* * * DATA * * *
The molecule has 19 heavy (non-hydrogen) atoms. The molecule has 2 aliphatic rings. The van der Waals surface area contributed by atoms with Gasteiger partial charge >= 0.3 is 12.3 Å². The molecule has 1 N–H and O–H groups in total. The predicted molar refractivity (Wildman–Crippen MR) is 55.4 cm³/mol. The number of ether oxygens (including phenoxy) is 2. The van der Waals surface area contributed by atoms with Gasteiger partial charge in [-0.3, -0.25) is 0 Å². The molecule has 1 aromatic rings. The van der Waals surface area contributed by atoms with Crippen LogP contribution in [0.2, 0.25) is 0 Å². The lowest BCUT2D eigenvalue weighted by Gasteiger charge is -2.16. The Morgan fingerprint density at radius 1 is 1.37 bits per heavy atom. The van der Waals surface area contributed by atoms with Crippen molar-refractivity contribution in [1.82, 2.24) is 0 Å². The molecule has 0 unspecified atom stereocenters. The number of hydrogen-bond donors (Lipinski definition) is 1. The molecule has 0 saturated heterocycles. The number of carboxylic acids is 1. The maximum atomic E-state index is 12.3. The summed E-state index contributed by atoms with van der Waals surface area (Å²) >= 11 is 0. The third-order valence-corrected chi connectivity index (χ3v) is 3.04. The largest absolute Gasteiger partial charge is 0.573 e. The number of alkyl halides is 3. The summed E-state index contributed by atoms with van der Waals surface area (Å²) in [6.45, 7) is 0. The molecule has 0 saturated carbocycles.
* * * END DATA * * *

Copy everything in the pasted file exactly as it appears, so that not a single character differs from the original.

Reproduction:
The molecule has 19 heavy (non-hydrogen) atoms. The molecule has 2 aliphatic rings. The van der Waals surface area contributed by atoms with Gasteiger partial charge >= 0.3 is 12.3 Å². The molecule has 1 N–H and O–H groups in total. The predicted molar refractivity (Wildman–Crippen MR) is 55.4 cm³/mol. The number of ether oxygens (including phenoxy) is 2. The van der Waals surface area contributed by atoms with Gasteiger partial charge in [-0.3, -0.25) is 0 Å². The molecule has 1 aromatic rings. The van der Waals surface area contributed by atoms with Crippen LogP contribution in [0.2, 0.25) is 0 Å². The lowest BCUT2D eigenvalue weighted by Gasteiger charge is -2.16. The Morgan fingerprint density at radius 1 is 1.37 bits per heavy atom. The van der Waals surface area contributed by atoms with Crippen molar-refractivity contribution in [1.82, 2.24) is 0 Å². The molecule has 0 unspecified atom stereocenters. The number of hydrogen-bond donors (Lipinski definition) is 1. The molecule has 0 saturated heterocycles. The number of carboxylic acids is 1. The maximum atomic E-state index is 12.3. The summed E-state index contributed by atoms with van der Waals surface area (Å²) >= 11 is 0. The third-order valence-corrected chi connectivity index (χ3v) is 3.04. The largest absolute Gasteiger partial charge is 0.573 e. The number of alkyl halides is 3. The summed E-state index contributed by atoms with van der Waals surface area (Å²) in [6.45, 7) is 0. The molecule has 0 saturated carbocycles.